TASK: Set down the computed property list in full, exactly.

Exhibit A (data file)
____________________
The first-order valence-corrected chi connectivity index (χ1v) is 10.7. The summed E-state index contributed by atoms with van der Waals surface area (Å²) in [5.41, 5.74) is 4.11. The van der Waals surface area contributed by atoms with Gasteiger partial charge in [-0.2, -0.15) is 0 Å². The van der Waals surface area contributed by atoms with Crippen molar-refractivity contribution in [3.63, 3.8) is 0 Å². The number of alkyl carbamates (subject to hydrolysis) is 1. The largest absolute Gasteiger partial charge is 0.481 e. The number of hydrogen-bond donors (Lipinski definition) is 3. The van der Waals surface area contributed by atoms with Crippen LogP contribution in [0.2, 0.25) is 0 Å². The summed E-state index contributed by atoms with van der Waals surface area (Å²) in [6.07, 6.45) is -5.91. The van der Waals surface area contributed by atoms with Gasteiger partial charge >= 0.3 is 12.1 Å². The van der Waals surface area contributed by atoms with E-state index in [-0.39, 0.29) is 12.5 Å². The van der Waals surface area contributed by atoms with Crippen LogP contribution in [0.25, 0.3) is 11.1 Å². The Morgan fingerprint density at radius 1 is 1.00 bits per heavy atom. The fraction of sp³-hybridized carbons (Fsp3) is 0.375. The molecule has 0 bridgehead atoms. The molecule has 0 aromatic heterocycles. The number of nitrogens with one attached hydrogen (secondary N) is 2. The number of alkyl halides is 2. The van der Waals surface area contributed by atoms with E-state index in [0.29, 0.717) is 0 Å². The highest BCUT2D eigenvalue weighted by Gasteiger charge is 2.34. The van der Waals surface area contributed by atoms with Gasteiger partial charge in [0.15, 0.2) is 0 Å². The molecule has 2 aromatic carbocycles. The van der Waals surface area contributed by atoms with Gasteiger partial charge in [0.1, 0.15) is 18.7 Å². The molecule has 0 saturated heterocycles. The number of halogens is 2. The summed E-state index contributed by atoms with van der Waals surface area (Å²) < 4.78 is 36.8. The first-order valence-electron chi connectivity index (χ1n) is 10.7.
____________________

The first-order valence-corrected chi connectivity index (χ1v) is 10.7. The summed E-state index contributed by atoms with van der Waals surface area (Å²) in [5.41, 5.74) is 4.11. The van der Waals surface area contributed by atoms with Gasteiger partial charge in [-0.2, -0.15) is 0 Å². The van der Waals surface area contributed by atoms with Crippen molar-refractivity contribution in [3.63, 3.8) is 0 Å². The number of alkyl carbamates (subject to hydrolysis) is 1. The largest absolute Gasteiger partial charge is 0.481 e. The number of hydrogen-bond donors (Lipinski definition) is 3. The van der Waals surface area contributed by atoms with Crippen LogP contribution in [0.2, 0.25) is 0 Å². The summed E-state index contributed by atoms with van der Waals surface area (Å²) in [6.07, 6.45) is -5.91. The van der Waals surface area contributed by atoms with Gasteiger partial charge >= 0.3 is 12.1 Å². The van der Waals surface area contributed by atoms with E-state index in [-0.39, 0.29) is 12.5 Å². The van der Waals surface area contributed by atoms with Crippen LogP contribution in [0.25, 0.3) is 11.1 Å². The Morgan fingerprint density at radius 1 is 1.00 bits per heavy atom. The fraction of sp³-hybridized carbons (Fsp3) is 0.375. The molecule has 0 bridgehead atoms. The molecule has 0 aromatic heterocycles. The number of nitrogens with one attached hydrogen (secondary N) is 2. The number of alkyl halides is 2. The van der Waals surface area contributed by atoms with E-state index in [0.29, 0.717) is 0 Å². The highest BCUT2D eigenvalue weighted by Gasteiger charge is 2.34. The van der Waals surface area contributed by atoms with Gasteiger partial charge in [0.15, 0.2) is 0 Å². The molecule has 2 aromatic carbocycles. The van der Waals surface area contributed by atoms with Gasteiger partial charge in [0.1, 0.15) is 18.7 Å². The molecule has 0 saturated heterocycles. The number of halogens is 2. The summed E-state index contributed by atoms with van der Waals surface area (Å²) < 4.78 is 36.8. The first-order valence-electron chi connectivity index (χ1n) is 10.7.